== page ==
After decades in the taxidermy industry, I’m often asked what it takes to be successful as a taxidermist. In the case of Animal Artistry, luck and timing certainly can’t be overlooked, but a solid business model and the ability to think on our feet have both been critical. Here are three tips if you’re weighing taxidermy as a career path.
Taxidermy is often considered a hobby industry, and the behavior of many taxidermists perpetuates that idea. If you really want to make a living as a taxidermist, remember that you are a professional — and act like one. That means posting and keeping regular business hours, ensuring that calls and emails to your phone and inbox are promptly answered, and handling issues as they arise. I promise you that at some point, you’ll end up dealing with an unhappy customer. Don’t avoid it — deal with it directly, be gracious, humble, and honest, and learn from it.
Being a professional will solve multiple issues before they begin. You can start by considering how you would like to be treated as a customer in your own shop, and then take steps to ensure you’d be satisfied. That may mean offering round-the-clock drop-off service to accommodate clients who are coming in during off hours. It may mean hiring additional staff to run the front desk or manage your social presence. It may mean working with a designer to ensure first impressions in your studio are truly exceptional. Think about what matters to you and what you can do to convey the level of service and professionalism offered in your studio. It will pay off.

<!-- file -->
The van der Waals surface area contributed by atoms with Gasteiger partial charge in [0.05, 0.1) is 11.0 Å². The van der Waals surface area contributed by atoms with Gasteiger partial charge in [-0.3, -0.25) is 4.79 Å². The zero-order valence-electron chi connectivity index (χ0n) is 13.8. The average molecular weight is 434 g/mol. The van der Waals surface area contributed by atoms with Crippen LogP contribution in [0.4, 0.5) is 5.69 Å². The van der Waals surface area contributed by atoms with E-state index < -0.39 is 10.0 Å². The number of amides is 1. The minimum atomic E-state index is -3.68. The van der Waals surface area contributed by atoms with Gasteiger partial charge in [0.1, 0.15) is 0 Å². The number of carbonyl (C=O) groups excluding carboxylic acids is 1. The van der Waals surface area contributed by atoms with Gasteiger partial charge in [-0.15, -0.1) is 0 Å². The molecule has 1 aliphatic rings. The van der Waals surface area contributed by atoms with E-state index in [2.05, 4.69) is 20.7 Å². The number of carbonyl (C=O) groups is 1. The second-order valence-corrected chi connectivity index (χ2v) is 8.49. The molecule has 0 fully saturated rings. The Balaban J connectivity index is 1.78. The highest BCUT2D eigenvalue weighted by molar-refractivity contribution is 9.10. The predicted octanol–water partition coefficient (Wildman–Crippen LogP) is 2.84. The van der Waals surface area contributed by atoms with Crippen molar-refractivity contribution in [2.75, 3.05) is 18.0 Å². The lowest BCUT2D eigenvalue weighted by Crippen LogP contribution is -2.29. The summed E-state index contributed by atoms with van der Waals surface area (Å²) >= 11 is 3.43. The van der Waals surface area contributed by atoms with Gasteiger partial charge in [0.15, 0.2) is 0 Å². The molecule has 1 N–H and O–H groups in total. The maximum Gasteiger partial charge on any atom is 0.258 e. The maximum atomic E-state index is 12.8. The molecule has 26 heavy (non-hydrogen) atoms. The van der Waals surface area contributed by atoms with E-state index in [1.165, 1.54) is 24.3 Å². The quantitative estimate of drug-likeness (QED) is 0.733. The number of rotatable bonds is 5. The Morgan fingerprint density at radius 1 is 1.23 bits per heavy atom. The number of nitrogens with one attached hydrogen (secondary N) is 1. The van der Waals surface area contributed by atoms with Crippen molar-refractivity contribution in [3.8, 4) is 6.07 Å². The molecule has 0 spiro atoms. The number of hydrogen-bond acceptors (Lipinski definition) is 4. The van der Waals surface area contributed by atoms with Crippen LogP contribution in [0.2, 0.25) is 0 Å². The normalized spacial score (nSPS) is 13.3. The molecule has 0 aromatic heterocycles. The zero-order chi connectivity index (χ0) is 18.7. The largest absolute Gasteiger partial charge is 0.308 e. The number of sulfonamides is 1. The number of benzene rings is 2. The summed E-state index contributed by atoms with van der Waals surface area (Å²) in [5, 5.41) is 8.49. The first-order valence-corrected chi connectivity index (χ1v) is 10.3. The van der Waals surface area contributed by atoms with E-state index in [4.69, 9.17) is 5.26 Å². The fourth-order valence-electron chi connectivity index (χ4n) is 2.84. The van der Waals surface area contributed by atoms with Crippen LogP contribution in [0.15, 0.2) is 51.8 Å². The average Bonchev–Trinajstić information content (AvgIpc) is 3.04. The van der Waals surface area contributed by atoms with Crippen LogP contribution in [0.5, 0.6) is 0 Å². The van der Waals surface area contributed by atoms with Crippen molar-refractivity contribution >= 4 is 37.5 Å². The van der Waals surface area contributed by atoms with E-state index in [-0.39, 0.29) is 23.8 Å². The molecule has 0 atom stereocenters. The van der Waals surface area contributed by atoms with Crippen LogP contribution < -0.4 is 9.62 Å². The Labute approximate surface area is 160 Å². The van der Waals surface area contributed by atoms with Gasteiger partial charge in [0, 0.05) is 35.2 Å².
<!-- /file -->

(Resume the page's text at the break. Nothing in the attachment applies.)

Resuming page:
The idea of being your own boss is appealing, but the reality of managing your own time isn’t always so ideal. Long lunches, a quick break to run an errand or two, ferrying the kids here or there — this stuff adds up. The best way to put the concept of self-employment into perspective is by remembering that you don’t get paid just for showing up at your studio. You get paid when you do the actual work of creating a trophy. There’s a lot of time, energy, and hard work that goes into every mount or trophy room, and prioritizing your time means more money in your pocket.
The digital world has changed the way many of us do businesses, across just about every industry. But while creating something spectacular for a convention or a customer is one thing, consider what it’s costing you to do the same for a social media post. There are many, many aspects of taxidermy that can truly only be appreciated by other taxidermists — the people who recognize the anatomical knowledge and technical and artistic skill needed to realistically replicate a living, breathing animal. These are the people who can appreciate the time that goes into a project like this — time that can break down into a pitiful hourly wage if you get too caught up in details that will largely be overlooked. Use your best judgement when it comes to individual trophies. Your goal should be to exceed your customer’s expectations, every time, and you’re the best judge of what will wow, without sacrificing a living wage to make it happen.
Finding success as a taxidermist is feasible, and Animal Artistry is but one example. What separates our approach from those who fall into the “hobby industry” category is twofold — our commitment to professionalism and our concept of animals in motion. Finding a niche will help set you apart as you begin your taxidermy career, but the key to making it successful lies in a solid business model.